After an exciting Stage 1 and Stage 2 starting this week of Overwatch League, I just wanted to do a bit of data analysis and visualization on the different matches in the first 5 weeks of the inaugural season of Overwatch League.
Below we analyze and visualize player and team performances, character utilization and some studies on factors that affect the outcome of matches. The analysis below includes only the 62 matches of Stage 1, not including the finals match of the New York Excelsior, Houston Outlaws and London Spitfire. 

All data used was taken from this amazing website, Winston's Lab, which meticulously records and collects statistics from the games. While some of the contents of the visualizations may be found from there, as a means of practicing, these were all recalculated from the downloaded data, and was verified with the results of the website as well.

If you wanna check out the code I used to clean and analyze the data, you can find here.

All data cleaning and analysis were performed on Python, while the final animations and visualizations were generated in Python, and enhanced in Adobe Illustrator and After Effects.
Overwatch is a team and objective based First Person Shooter. A game of Overwatch usually consists of two opposing teams trying to meet a certain objective, or prevent the other team from doing so. Each team is made of six people, with each person being able to choose one the 26 heroes below, each with their own skills and capabilities.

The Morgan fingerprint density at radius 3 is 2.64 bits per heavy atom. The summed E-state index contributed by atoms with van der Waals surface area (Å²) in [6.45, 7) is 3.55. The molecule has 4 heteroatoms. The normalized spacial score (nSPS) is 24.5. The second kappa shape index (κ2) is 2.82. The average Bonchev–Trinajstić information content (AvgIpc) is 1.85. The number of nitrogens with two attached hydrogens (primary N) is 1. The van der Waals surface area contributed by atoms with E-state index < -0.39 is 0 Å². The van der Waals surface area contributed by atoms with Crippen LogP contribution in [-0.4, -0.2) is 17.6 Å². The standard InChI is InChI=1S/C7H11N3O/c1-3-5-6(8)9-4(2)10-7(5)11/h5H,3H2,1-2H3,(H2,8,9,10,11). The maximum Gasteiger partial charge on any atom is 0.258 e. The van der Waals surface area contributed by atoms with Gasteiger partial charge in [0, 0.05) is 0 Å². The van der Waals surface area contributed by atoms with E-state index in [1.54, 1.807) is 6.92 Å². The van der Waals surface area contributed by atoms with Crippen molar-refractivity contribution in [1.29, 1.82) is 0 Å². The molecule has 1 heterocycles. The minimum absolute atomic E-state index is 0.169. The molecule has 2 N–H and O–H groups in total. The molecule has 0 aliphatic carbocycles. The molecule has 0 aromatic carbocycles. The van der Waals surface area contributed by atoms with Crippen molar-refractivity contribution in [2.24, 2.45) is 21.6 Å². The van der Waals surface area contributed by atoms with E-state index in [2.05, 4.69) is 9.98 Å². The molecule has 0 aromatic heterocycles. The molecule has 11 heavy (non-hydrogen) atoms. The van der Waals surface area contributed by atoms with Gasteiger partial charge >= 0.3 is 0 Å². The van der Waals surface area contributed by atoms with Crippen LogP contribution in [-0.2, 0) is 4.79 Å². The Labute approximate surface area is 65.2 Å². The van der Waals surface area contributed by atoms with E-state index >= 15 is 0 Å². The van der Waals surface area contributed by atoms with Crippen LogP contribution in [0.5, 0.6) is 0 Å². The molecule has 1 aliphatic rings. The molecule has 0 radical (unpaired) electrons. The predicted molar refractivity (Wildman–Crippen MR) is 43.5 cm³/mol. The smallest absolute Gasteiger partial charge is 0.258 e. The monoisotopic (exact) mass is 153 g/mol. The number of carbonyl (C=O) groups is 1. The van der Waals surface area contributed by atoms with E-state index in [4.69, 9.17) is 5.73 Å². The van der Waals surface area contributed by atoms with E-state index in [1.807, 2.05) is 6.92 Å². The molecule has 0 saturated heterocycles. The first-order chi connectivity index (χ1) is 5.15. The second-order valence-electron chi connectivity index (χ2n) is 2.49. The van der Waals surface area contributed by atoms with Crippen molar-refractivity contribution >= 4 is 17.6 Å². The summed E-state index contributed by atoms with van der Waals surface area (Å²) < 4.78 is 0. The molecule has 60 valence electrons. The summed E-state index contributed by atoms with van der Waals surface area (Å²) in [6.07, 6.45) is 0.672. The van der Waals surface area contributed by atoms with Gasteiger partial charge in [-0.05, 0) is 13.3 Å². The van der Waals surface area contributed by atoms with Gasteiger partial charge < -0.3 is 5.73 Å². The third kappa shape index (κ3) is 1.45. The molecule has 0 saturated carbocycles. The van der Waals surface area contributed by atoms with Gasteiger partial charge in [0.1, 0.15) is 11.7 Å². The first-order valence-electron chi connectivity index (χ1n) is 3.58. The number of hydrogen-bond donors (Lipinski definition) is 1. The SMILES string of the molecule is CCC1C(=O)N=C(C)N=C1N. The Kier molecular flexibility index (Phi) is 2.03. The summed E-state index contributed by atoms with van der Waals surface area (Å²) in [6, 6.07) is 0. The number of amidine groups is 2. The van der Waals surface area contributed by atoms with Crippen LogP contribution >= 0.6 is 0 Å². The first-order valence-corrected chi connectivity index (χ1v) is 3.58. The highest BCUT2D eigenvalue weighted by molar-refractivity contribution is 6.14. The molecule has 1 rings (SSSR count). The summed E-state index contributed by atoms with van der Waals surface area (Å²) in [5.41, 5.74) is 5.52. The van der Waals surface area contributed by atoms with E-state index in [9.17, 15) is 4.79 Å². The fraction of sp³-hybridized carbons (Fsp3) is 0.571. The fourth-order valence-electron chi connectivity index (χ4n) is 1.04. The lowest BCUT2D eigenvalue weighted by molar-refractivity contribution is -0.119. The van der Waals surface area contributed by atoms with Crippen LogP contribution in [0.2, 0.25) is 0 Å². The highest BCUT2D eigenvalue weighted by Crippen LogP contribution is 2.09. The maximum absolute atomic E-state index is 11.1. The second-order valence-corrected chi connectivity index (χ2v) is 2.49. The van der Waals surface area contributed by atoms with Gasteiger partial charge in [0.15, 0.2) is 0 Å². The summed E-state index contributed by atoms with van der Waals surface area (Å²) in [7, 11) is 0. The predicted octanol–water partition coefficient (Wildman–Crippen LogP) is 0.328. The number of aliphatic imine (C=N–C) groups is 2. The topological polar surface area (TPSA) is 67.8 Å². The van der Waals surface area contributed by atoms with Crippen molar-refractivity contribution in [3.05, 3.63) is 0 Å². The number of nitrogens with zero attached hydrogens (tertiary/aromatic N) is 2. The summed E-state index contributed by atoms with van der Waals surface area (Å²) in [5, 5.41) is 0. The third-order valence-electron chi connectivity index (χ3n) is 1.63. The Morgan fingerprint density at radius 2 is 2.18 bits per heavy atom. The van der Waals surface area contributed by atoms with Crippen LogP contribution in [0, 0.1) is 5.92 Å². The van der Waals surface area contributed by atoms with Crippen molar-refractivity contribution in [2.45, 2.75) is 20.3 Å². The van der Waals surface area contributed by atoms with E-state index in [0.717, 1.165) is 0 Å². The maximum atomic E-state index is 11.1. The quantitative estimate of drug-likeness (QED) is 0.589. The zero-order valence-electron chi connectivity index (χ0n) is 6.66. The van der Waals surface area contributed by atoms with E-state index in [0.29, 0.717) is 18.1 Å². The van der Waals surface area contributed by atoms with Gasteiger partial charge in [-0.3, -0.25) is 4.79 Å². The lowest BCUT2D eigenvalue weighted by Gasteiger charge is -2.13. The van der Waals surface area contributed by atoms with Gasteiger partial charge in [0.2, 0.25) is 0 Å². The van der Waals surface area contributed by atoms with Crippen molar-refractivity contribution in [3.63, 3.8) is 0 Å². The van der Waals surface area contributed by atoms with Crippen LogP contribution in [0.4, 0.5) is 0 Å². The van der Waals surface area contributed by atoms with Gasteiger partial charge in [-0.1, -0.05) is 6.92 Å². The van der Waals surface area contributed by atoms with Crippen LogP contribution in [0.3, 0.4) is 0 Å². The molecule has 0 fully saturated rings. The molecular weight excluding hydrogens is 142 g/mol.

The Overwatch League is a 12 team league that competes in 4 stages to become champion of the league. Ranking is determined by the number of match wins, while ties are decided by map wins differentials. A match is made up of 4 maps, and the winner of the match is the team that has the most map wins, with a fifth map for breaking ties. The objective of each map is determined by its map type. The following are the four map types in Overwatch:
When talking about fights, we follow the definition of fights defined by Winston's Lab, wherein each fight begins the moment a character is killed, and a match ends if 14 seconds passes after a kill without another kill occurring. We consider ultimate abilities used 12 seconds prior to a fight start to be included in a match, and all ults used after the fight ends are considered not part of the fight.